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After several years of mortgage rates being at their lowest in over a half century, they have climbed rapidly in recent weeks and could go higher still, meaning pain and potentially pared-down budgets for New York home buyers who have yet to lock in a loan.
Interest rates are rising in response to encouraging national economic data including decreasing unemployment, rising wages, and growing Treasury bond yields, according to mortgage professionals we spoke to. What that means for a prospective home buyer with good credit in New York is that a 30-year mortgage for a co-op or condo that in December could have had an interest rate of around 3.75 percent now has a rate in the 4-4.375 percent range, and rising.
"I don't think it's going to hit 5 percent, but 4 1/2 percent isn't outside the realm of possibility," says Sunny Hong, a sales manager at Citizens Bank. As a general rule of thumb, Hong says, for every 1 percent interest rates increase, a buyer's purchasing power is diminished by 10-11 percent. So, he says, "Somebody who can borrow a million today, if rates go up a percent, tomorrow can only borrow $900,000."
There's no such thing as a sure thing when it comes to predicting the market—indeed, experts we spoke to a few months ago didn't foresee the current rate spike—but the real estate pros we talked to say that if you're currently in the process of trying to buy a place, you should lock in your mortgage rate now, before the rates increases further.
"As a person that's been watching the market for a long time, I always say, 'Go with the current rate you can get,'" says Anie Akpe, vice president of mortgage operations at Municipal Credit Union. "Even if it goes down, it could only be down for a day or two. It's always a gamble. At the current moment, it's on the way up."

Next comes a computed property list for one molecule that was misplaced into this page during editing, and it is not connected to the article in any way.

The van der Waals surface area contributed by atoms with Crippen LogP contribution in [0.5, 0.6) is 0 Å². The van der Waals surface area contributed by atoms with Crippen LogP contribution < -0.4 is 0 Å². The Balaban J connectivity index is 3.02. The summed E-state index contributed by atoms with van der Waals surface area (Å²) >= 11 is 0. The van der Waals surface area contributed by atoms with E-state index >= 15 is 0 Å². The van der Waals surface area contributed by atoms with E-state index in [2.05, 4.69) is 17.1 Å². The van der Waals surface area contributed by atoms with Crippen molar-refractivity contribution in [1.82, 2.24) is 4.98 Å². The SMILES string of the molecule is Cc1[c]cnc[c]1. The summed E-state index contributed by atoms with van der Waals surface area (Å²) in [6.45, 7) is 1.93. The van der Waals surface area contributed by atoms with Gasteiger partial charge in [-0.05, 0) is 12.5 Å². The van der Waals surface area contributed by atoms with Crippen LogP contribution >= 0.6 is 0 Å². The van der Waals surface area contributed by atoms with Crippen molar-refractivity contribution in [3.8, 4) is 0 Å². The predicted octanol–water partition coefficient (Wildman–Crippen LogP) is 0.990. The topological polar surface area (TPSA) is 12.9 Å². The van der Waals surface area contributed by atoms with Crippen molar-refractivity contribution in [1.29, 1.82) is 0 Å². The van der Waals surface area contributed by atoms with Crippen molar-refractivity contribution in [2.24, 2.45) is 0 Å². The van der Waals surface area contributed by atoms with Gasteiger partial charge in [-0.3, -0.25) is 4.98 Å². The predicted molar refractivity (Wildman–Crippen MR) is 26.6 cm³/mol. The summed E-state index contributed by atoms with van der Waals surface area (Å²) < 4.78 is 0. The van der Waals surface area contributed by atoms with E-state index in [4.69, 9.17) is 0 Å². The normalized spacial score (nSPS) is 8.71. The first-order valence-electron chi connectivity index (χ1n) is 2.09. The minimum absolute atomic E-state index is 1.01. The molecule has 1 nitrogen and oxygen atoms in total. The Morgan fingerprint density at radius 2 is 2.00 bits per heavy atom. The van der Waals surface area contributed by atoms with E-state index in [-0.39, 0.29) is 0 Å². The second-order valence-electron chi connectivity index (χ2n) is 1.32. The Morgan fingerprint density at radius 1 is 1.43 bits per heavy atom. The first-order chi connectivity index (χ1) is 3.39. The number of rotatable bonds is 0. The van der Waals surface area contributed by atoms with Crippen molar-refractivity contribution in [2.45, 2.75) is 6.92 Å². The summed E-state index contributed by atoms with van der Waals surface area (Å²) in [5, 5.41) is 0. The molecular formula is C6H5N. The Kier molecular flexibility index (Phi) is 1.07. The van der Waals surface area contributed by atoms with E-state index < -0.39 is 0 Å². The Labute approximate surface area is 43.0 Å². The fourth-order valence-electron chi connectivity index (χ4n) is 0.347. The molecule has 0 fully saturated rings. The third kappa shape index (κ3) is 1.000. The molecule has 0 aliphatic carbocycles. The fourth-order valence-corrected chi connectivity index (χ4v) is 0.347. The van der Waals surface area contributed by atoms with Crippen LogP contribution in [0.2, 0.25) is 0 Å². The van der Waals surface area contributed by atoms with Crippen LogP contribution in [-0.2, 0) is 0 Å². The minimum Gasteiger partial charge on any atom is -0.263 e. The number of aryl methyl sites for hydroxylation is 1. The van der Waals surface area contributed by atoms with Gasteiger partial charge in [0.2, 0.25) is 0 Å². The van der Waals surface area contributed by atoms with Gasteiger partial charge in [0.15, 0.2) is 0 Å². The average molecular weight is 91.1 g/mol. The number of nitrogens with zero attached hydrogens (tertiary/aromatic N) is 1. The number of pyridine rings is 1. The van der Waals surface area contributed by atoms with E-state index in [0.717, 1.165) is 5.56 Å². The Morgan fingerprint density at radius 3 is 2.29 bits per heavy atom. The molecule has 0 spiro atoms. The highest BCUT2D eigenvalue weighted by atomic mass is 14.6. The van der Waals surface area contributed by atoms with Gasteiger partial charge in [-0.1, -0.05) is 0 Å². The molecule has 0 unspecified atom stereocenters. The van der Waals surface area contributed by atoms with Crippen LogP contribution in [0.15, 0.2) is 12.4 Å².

The trend is motivating buyers who had been noncommittal up to now, according to Ian Slater, a broker at Compass.
"It's getting people off the sidelines," he says, explaining that up to now, "There's just been free money sitting around," in the form of very low interest rates. "People said, 'What's the difference? I can buy in July or I can buy in December.'" Now, those same people are calling Slater up, eager to close on a place.
As for homeowners considering refinancing, the last several years of low interest rates was the time to do it. It may still make sense for certain people who missed that window, but Nathan Burke, senior vice president of National Cooperative Bank (a Brick sponsor, FYI), says, "I'm not seeing more of a refinance opportunity." A general rule of thumb, Burke says, is to assess whether you can recoup your closing costs in a year or two through what you save from refinancing.
Now, with rates rising, it's still worth contacting your bank to see what your refinancing options are, but if you're already locked in at a relatively low rate and need to get some cash out, Burke suggests considering a home equity loan.
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